hinges on a couple of huge coincidences and too many jokes either fall flat or turn out to be unpleasant rather than funny.
One gag, about idiot sidekicks accidentally violently murdering people, is repeated twice to little effect. And - this isn't
necessarily a criticism - this is probably the most foul-mouthed film I've ever seen, with entire scenes seeming to consist of
characters shouting ****, ****, ****, and ******** at each other1. This is not as funny as the producers think it is. Weakest of all is the stagey, implausible, and
If I could make one wish to help the British movie industry it'd be to stop them from trying to hedge their bets and mix
genres. This is a comedy thriller, allegedly, but as far as I can tell this is just a matter of labelling so they've got an excuse in
case the comedy or the thrills aren't there. Which they're mostly not. I wish they'd had the guts to go for either a proper,
hard-edged thriller or an all-out caper-style comedy rather than this confused film, where the two styles co-mingle. The result
is a sloppy film set in an unrecognisable fantasyland, where there's no real sense of threat or menace and decent jokes stand
out like oases in the desert. The 51st State isn't as bad as you've probably heard it is - Jackson, Mortimer and Yu
salvage what they can - but it's not far off.
A Lot Less Interesting Than Quidditch...
...would be a fair description of the Harry Potter competition held recently in these pages. Quite literally several
entries flooded in (along with requests for assistance with spelling and whatnot), albeit mainly from a small hard core of
repeat offenders. Serves me right for not stipulating one entry each, I suppose...
(As you probably don't remember, the challenge was to rename one of the as-yet-unfilmed Harry Potter books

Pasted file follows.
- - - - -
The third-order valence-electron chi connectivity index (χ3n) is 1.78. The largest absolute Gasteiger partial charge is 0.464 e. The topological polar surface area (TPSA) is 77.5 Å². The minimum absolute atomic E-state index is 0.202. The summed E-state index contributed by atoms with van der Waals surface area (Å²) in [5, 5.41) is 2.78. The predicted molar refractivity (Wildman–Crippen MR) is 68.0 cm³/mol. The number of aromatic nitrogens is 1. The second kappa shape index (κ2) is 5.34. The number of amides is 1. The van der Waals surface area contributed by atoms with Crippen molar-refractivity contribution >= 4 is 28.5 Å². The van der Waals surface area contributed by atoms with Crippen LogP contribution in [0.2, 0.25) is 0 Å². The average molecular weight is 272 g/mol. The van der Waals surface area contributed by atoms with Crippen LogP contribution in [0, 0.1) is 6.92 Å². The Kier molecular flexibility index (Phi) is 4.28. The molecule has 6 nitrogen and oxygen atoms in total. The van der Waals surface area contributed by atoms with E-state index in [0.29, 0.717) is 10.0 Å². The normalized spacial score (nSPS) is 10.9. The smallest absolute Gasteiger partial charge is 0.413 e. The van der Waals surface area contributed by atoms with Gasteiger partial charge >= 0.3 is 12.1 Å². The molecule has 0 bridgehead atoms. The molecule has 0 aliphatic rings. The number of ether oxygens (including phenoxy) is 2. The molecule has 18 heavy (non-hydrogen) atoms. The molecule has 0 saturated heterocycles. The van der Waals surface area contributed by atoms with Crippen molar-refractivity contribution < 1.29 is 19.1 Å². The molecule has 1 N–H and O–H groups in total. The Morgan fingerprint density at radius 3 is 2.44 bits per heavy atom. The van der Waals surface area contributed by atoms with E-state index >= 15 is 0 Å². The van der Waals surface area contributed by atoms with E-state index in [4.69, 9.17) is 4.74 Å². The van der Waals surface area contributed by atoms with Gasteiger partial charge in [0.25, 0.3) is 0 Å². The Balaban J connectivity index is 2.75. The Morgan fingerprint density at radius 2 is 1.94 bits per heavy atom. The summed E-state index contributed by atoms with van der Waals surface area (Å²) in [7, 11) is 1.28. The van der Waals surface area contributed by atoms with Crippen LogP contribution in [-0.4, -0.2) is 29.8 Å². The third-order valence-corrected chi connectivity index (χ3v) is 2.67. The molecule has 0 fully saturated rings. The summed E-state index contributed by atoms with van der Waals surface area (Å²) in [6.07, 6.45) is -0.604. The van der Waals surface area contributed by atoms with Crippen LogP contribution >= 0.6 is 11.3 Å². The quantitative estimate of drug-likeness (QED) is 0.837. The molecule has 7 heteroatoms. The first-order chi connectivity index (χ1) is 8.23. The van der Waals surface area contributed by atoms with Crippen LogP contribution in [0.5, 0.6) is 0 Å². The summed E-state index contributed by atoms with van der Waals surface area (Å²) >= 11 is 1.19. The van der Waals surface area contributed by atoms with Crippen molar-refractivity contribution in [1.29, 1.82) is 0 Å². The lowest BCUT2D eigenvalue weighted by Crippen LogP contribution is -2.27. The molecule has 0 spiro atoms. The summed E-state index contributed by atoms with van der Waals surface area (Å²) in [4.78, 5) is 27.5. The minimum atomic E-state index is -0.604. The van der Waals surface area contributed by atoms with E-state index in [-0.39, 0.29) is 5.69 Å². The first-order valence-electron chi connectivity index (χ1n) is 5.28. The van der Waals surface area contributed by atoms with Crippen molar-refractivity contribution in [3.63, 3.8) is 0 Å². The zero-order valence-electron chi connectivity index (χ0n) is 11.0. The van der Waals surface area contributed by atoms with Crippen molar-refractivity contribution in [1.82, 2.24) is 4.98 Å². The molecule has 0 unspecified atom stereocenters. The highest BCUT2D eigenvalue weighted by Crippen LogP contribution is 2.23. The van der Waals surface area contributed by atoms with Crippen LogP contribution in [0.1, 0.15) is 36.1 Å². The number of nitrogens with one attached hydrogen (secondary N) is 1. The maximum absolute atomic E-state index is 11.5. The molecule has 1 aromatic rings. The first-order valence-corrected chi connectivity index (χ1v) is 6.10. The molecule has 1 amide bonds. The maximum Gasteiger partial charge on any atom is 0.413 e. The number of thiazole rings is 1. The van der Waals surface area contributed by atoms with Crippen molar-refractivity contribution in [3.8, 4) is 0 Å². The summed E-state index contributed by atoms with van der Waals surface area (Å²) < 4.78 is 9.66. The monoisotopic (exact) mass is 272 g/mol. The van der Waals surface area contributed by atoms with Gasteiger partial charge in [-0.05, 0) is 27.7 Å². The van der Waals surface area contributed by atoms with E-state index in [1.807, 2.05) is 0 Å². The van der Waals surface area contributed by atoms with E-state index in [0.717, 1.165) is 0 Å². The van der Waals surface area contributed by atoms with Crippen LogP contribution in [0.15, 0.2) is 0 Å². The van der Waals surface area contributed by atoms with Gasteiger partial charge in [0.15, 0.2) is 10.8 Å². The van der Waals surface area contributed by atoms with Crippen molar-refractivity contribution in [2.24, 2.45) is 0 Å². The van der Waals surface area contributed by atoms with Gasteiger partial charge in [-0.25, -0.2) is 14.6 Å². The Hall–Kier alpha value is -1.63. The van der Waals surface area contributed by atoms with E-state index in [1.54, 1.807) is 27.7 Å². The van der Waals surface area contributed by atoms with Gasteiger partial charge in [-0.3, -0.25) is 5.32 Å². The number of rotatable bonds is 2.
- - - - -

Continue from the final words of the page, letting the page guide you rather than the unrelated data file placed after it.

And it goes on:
in a way that makes them intelligible to those of limited vocabularies.)
Well, the judges have convened - their identities shall remain a secret, but suffice to say that one of them is a quizzical
cat and another is Shazz the Editor - and the results are as follows...
The 'Making Me Laugh The Most' Runner-up prize goes to Johanna the Psychotic
Bananna for her subtle and unexpected 'Can anyone tell me what this is about? Not that I'm stupid or anything
but I can't see the point.' Bravo, Johanna, that's the spirit.
An Honourable Mention goes to Sir John Luke for his innovative retooling of
Harry Potter and the Chamber of Secrets as 'Harry Potter in the Loo', which manages not only to be funny
but also an accurate summary of much of the book.
But the winner's laurels - drum roll please - go to a late entry by FABT, who has
another crack at Chamber of Secrets in the form of 'Harry Potter and the Room of Politically Sensitive
Information'. Well done, FABT, you get your name in the 24LAS Hall of Fame, and, uh, that's about it...
I'm very tempted to run future competitions following the (relative) success of this one, but have absolutely no idea as to
what kind of prizes to award. So, on a purely speculative basis (ie I don't consider myself bound to declare a winner on this
one!), here's the new challenge: all you have to do is answer the following question.
What prize should you receive if you win this competition?
I look forward to your responses.
That's it for this week. A special Christmas treat next time around - no, there will be a column, I meant a treat
for me - as I take a festive gander at (all together now) one of the greatest films ever made - The Wicker Man.
Don't fail to miss it.